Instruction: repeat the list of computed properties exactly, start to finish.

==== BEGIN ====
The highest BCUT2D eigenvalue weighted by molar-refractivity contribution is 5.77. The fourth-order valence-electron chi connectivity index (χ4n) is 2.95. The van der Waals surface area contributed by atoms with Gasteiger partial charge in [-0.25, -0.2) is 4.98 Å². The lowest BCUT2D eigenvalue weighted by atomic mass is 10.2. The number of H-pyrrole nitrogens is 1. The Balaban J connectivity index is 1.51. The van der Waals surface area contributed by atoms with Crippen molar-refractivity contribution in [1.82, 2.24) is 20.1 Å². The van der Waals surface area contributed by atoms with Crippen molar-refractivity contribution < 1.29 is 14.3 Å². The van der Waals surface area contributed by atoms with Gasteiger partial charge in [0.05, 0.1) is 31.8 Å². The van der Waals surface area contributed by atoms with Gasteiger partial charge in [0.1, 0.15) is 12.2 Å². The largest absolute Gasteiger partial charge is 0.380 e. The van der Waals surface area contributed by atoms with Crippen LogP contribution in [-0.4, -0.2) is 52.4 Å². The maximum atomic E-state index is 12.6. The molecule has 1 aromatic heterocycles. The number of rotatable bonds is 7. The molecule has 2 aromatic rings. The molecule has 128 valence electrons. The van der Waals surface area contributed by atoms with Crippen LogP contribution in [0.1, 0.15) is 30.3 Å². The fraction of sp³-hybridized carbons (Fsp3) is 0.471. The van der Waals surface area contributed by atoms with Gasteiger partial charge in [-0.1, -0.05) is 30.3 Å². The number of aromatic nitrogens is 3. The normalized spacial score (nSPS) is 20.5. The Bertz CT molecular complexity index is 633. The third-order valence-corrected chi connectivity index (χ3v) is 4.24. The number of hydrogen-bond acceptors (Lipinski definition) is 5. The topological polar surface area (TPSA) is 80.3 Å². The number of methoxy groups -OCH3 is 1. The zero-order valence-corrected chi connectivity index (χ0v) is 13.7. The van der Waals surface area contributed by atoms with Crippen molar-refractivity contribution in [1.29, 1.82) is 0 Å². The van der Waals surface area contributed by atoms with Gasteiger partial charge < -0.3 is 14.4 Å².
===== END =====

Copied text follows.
The highest BCUT2D eigenvalue weighted by molar-refractivity contribution is 5.77. The fourth-order valence-electron chi connectivity index (χ4n) is 2.95. The van der Waals surface area contributed by atoms with Gasteiger partial charge in [-0.25, -0.2) is 4.98 Å². The lowest BCUT2D eigenvalue weighted by atomic mass is 10.2. The number of H-pyrrole nitrogens is 1. The Balaban J connectivity index is 1.51. The van der Waals surface area contributed by atoms with Crippen molar-refractivity contribution in [1.82, 2.24) is 20.1 Å². The van der Waals surface area contributed by atoms with Crippen molar-refractivity contribution < 1.29 is 14.3 Å². The van der Waals surface area contributed by atoms with Gasteiger partial charge in [0.05, 0.1) is 31.8 Å². The van der Waals surface area contributed by atoms with Gasteiger partial charge in [0.1, 0.15) is 12.2 Å². The largest absolute Gasteiger partial charge is 0.380 e. The van der Waals surface area contributed by atoms with Crippen LogP contribution in [-0.4, -0.2) is 52.4 Å². The maximum atomic E-state index is 12.6. The molecule has 1 aromatic heterocycles. The number of rotatable bonds is 7. The molecule has 2 aromatic rings. The molecule has 128 valence electrons. The van der Waals surface area contributed by atoms with Crippen LogP contribution in [0.1, 0.15) is 30.3 Å². The fraction of sp³-hybridized carbons (Fsp3) is 0.471. The van der Waals surface area contributed by atoms with Gasteiger partial charge in [-0.1, -0.05) is 30.3 Å². The number of aromatic nitrogens is 3. The normalized spacial score (nSPS) is 20.5. The Bertz CT molecular complexity index is 633. The third-order valence-corrected chi connectivity index (χ3v) is 4.24. The number of hydrogen-bond acceptors (Lipinski definition) is 5. The topological polar surface area (TPSA) is 80.3 Å². The number of methoxy groups -OCH3 is 1. The zero-order valence-corrected chi connectivity index (χ0v) is 13.7. The van der Waals surface area contributed by atoms with Crippen molar-refractivity contribution in [1.29, 1.82) is 0 Å². The van der Waals surface area contributed by atoms with Gasteiger partial charge < -0.3 is 14.4 Å².